My 2015 began with a provocative question: “How would your life look different if you stopped working and rested in the work that Jesus has already done for you?” I was uncomfortable as I had to admit to myself that my life would look different. There would be freedom from my constant striving and peace in just living. I was caught in a trap of comparison, instead of being who God made me to be. I was constantly working when I needed to be resting in His finished work on the cross.
My mind is always planning, questioning, and evaluating. It is partially how I am naturally wired, and it can be very good. I, however, had slipped out of the healthy habits of learning and growth. But how could I stop my never-ending quest for self-improvement and relax? My husband often describes my mind as “spinning.” The gears in my head never stop. I am always contemplating, list making, or reevaluating. My mind needed to rest so that my soul could rest.
The application that God laid on my heart may seem like an odd one: Read fiction. Fiction had seemed pretty pointless to me. It didn’t help me accomplish anything. I am a doer, but I needed a fast from reading self-help, successful living, do-it-better books. For years I had been laser focused on reading book after book that could help me be a better wife, mother, cook, homeschooler, Christian, etc. God was calling me to step out of my comfort zone, read stories, and trust Him.
2015 was to be a year of fallow. “Fallow” is a farming term that refers a period of time when no seed is sown in order to restore fertility to the ground. Similarly the nation of Israel was commanded by God to give the land a Sabbath rest every seven years (Exodus 23:10-12.) This Sabbath year was to be an outward expression of faith and acknowledgment that it is God who provides.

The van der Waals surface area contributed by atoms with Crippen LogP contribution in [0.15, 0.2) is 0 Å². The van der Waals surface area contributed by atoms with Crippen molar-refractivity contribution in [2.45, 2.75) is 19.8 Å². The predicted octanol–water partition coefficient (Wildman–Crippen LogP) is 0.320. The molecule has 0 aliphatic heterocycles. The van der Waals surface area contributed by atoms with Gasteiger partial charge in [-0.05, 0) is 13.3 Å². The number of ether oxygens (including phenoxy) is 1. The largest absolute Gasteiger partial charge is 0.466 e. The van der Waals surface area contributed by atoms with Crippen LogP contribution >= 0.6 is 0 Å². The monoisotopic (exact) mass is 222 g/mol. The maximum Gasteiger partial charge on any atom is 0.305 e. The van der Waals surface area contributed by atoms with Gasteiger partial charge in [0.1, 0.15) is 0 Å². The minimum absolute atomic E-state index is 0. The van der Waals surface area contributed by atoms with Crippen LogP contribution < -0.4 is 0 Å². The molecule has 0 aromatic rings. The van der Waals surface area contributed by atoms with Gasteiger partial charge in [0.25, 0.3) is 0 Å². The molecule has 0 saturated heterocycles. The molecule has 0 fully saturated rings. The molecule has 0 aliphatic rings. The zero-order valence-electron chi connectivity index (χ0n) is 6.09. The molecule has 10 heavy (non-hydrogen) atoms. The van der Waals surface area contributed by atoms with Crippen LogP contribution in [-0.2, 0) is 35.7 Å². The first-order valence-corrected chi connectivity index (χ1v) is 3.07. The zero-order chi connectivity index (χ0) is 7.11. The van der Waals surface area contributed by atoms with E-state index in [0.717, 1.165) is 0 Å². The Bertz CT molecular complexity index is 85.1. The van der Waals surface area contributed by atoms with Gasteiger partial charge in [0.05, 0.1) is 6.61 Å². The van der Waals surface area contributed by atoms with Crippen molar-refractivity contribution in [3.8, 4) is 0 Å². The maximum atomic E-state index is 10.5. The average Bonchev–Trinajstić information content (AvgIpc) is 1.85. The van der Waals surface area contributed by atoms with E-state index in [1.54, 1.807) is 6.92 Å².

For three months I read absolutely nothing. My conscience would not allow me to read a book from my normal genera, but I stubbornly held onto my prejudice of “useless” fiction. Finally, I gave in. Honestly, I was sorta pushed in. My son wanted to read Harry Potter. Remembering that there was a little controversy when it came out, I thought I should read it first. So I got the book, but only because it was on my “to-do” list.
Reading Harry was far from a chore. I enjoyed getting wrapped up in the story, and my appetite was sufficiently whetted for other fictional books. It was just what I needed, a break from more ideas of who I should be and methods of how I could be better.
Stories change us. They shape us. I believed that to be true for my children, but for a while I denied that the same is true for me as well. I can look back now and see all that has grown out of the soil of my year of rest. I noticed in reading fiction I began to develop more compassion for others because the story helped me to get a perspective other than my own- the woman struggling with mental illness who feels alone, the man with anger to mask the trauma of war.
God can be known in the beauty of an unfolding story, in the art of brilliant language, and the peace that comes with rest.
Currently I am reading three books-each one from a different genera. I would have never done that before. I am “spinning” (in a healthy way) on what it means to love God with my heart, soul, mind and strength. I am asking how each of these unique areas need to be tended to in worship of a creative God, rather than lumping them into a general pile of “love God with everything.”
I am also growing in my knowledge of God as a good father who wants us to delight in both simple pleasure and hard work. I think of my own children again. I would never want them to have a mindset of “never quite good enough” for enjoyment, always striving with no time for rest. I want my kids to read and question, learn and grow, evaluate and seek out new ways and methods. I also want them to be at peace and pick up a good book or creative project for the pure enjoyment of it. I think that my Heavenly Father wants the same for me.
I am so thankful that I took a fallow year to learn to live more freely in the grace that God offers. I am glad that I learned that my world didn’t fall apart when I took a Sabbath rest. I am excited to keep learning that God can be known in the beauty of an unfolding story, in the art of brilliant language, and the peace that comes with rest.
(In full disclosure I confess; I did sneak in reading Teaching from Rest in the fall of my fallow year, but since it was about trusting more and doing less my conscience was clear!)